All this said, there’s no two people I would rather watch discover the evil hidden in all men while trying to infiltrate a secret cult of white supremacist Miami club owners who sacrifice 20-something bottle girls for their satanic rituals than these men. Just imagine it for a second: Marcus Burnett, family man, watching his 37 kids grow up and growing distant from his wife but refusing to admit that it’s happening. He just wants to do his job and go home to wife to spend some quality time. Instead he’s got to put him with this secret cult bullshit. He blames Mike for this because he blames Mike for everything. As far as he’s concerned Mike is a magnet for this type of shit. Everywhere ol’ Mikey Mike goes, there’s a secret cult sacrificing women in satanic rituals. The truth is, he blames Mike because he envies Mike. Who the fuck is this trust fund cop anyways? He rides around in the nicest cars, fucks supermodels and uses this job as an excuse to live out his Commando dreams. Marcus’ resentment is understandable: nobody envisions a life unfulfilled, a marriage with a spark that has faded and children who treat you like you don’t matter. This job is the only thing that makes Marcus feel like a man, even if only for a moment, but it isn’t enough. Marcus would never cheat on his wife though–he just can’t bring himself to–so instead he accepts this life; a life of emasculation in a world where male truthers are desperately clinging onto the most basest, aggressive senses of male ego. In this world Marcus continues to make sense of it all.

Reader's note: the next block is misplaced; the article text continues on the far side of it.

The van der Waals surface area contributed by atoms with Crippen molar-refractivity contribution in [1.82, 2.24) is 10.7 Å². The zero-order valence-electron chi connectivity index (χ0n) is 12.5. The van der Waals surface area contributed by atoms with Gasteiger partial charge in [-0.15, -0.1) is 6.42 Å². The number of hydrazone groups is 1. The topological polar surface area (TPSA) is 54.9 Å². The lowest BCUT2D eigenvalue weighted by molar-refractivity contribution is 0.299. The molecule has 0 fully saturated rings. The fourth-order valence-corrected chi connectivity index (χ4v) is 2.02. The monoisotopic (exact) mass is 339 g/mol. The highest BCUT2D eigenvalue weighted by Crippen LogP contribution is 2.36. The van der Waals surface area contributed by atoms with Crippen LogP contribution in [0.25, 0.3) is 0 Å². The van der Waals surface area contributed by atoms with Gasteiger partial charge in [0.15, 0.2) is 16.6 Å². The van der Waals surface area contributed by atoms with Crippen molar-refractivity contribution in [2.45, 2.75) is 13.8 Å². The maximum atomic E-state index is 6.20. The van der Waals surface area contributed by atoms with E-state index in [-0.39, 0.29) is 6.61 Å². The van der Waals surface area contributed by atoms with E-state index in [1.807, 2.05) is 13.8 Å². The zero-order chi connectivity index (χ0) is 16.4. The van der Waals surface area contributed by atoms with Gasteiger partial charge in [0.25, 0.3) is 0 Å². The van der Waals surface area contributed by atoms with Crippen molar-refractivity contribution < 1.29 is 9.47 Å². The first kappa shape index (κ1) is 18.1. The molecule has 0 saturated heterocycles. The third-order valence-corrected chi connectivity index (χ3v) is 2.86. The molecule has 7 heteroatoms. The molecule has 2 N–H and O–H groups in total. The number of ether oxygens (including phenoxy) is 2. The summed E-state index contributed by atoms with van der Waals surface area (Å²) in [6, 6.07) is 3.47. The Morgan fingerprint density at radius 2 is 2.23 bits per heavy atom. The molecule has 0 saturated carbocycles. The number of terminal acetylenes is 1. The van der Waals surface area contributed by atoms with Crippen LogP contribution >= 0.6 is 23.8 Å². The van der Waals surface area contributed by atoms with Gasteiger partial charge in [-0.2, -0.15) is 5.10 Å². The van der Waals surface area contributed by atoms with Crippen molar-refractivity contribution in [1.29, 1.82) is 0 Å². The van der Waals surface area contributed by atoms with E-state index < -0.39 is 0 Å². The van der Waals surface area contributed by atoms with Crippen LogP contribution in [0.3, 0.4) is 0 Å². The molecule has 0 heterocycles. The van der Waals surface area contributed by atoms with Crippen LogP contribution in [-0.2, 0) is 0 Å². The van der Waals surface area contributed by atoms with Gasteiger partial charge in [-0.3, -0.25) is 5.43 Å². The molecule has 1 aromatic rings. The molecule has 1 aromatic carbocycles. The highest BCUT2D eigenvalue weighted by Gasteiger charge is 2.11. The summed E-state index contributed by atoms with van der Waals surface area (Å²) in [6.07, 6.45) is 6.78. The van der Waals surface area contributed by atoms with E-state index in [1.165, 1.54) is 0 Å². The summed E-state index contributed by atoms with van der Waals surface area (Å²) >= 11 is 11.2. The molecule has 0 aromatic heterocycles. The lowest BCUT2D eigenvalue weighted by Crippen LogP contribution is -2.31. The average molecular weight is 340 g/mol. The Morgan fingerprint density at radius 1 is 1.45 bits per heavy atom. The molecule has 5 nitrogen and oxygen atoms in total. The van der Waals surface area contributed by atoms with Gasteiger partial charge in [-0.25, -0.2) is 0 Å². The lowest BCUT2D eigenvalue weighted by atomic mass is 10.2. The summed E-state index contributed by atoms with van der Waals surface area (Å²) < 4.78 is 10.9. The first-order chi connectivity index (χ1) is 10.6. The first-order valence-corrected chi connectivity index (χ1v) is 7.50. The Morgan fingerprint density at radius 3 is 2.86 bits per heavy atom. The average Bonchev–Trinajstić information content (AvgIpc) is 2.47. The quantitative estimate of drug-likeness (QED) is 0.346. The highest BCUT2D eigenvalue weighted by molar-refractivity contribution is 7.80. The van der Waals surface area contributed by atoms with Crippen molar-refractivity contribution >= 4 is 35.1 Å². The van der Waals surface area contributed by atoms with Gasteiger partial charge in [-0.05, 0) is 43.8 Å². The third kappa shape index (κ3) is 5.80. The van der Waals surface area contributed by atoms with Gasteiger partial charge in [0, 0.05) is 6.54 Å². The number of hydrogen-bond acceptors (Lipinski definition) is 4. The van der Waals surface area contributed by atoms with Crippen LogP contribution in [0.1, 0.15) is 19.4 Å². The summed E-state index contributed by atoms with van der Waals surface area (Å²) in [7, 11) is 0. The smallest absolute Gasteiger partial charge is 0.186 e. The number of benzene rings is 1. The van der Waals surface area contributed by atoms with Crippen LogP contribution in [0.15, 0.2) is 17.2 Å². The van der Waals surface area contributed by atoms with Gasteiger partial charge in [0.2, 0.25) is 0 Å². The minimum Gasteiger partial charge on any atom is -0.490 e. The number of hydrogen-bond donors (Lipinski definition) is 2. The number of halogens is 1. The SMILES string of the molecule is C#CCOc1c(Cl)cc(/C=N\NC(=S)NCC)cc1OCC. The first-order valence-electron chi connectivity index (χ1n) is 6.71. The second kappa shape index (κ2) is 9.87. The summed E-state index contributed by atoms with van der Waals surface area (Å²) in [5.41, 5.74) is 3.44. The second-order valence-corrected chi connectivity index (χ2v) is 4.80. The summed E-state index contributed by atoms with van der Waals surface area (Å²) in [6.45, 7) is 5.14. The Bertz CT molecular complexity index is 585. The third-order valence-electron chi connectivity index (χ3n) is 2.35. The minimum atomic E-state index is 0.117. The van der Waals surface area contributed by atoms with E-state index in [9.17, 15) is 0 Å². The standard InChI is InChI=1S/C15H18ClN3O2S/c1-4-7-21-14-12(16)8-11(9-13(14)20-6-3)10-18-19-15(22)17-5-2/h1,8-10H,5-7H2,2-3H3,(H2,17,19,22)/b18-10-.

And what of Mike Lowrey: rich kid, action cop who crashes cars into giant explosion piles and buys another one afterwards. Who cares? None of it matters anyway. Another impossibly hot woman comes to his beautiful condo in order to be pleasured by him and then never heard from again. He’s happy to oblige because he’s always happy to oblige, doesn’t mean anything to him anyways, just the same thing every single day. Mike loved someone once but it didn’t work out, maybe it was the toll the job took on him, maybe he just didn’t know anything about love or maybe after years of causal meaningless sex the concept of love is too foreign to ever be taken seriously. Love is probably imaginary anyways, he figures, just something to distract us as we die alone. Something is happening to Mike the deeper he gets into the cult of Miami club owners. Clubs used to be nothing more to him then a place for overly priced Hennessy and scantily clad women paid to entertain your advances. It never occurred to him that this place could harbor the worst qualities in man but now it only makes all too much sense. The animalistic masculinity and aggression on display mixed with the countless cases of sexual assault? Of course nightclubs could be linked to satanic rituals, if only he’d seen it earlier. If only he’d seen a lot of things earlier. Mike’s been obsessing over this case in between periods of reading nihilist works from Jim Crawford and Eugene Thacker. He’s been trying to make Marcus understand his newfound viewpoint but Marcus isn’t having it. “Now’s not the time Mike” he says; he always says this, because time is a flat circle and we’re doomed to repeat the same things. Mike has found himself obsessed with the boogie monster that leads this cult. He wants to understand how he thinks. He’s stopped shaving and keeping up appearances, Marcus doesn’t get why. Marcus never gets why. At least not until the time is opportune for him to get why (probably episode 8), at that point Marcus will have some insightful commentary about the meaning of life and our place in it and Mike will look at him with bated breath and proclaim, “NOW THAT’S HOW YOU ‘SPOSED TO PROGNOSTICATE THE FATE OF HUMANITY! FROM NOW ON, THAT’S HOW YOU PROGNOSTICATE THE FATE OF HUMANITY!”